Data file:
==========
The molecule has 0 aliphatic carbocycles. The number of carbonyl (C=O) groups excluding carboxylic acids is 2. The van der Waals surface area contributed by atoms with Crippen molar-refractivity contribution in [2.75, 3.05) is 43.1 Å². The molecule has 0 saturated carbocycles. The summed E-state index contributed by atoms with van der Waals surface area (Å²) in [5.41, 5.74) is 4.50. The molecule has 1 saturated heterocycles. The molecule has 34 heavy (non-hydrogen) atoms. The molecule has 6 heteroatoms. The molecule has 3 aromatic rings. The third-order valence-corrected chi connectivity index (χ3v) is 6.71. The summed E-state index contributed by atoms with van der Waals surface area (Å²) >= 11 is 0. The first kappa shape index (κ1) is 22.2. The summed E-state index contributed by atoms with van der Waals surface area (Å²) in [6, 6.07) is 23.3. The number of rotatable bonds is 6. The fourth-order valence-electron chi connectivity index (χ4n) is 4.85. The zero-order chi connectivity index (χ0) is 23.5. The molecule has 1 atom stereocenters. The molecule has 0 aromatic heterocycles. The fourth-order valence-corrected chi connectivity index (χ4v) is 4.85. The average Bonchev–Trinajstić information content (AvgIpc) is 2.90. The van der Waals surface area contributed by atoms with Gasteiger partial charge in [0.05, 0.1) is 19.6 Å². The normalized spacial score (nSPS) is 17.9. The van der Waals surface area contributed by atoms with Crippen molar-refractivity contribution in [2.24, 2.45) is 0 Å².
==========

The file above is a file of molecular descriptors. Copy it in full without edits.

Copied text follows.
The molecule has 0 aliphatic carbocycles. The number of carbonyl (C=O) groups excluding carboxylic acids is 2. The van der Waals surface area contributed by atoms with Crippen molar-refractivity contribution in [2.75, 3.05) is 43.1 Å². The molecule has 0 saturated carbocycles. The summed E-state index contributed by atoms with van der Waals surface area (Å²) in [5.41, 5.74) is 4.50. The molecule has 1 saturated heterocycles. The molecule has 34 heavy (non-hydrogen) atoms. The molecule has 6 heteroatoms. The molecule has 3 aromatic rings. The third-order valence-corrected chi connectivity index (χ3v) is 6.71. The summed E-state index contributed by atoms with van der Waals surface area (Å²) >= 11 is 0. The first kappa shape index (κ1) is 22.2. The summed E-state index contributed by atoms with van der Waals surface area (Å²) in [6, 6.07) is 23.3. The number of rotatable bonds is 6. The fourth-order valence-electron chi connectivity index (χ4n) is 4.85. The zero-order chi connectivity index (χ0) is 23.5. The molecule has 1 atom stereocenters. The molecule has 0 aromatic heterocycles. The fourth-order valence-corrected chi connectivity index (χ4v) is 4.85. The average Bonchev–Trinajstić information content (AvgIpc) is 2.90. The van der Waals surface area contributed by atoms with Gasteiger partial charge in [0.05, 0.1) is 19.6 Å². The normalized spacial score (nSPS) is 17.9. The van der Waals surface area contributed by atoms with Crippen molar-refractivity contribution in [2.24, 2.45) is 0 Å².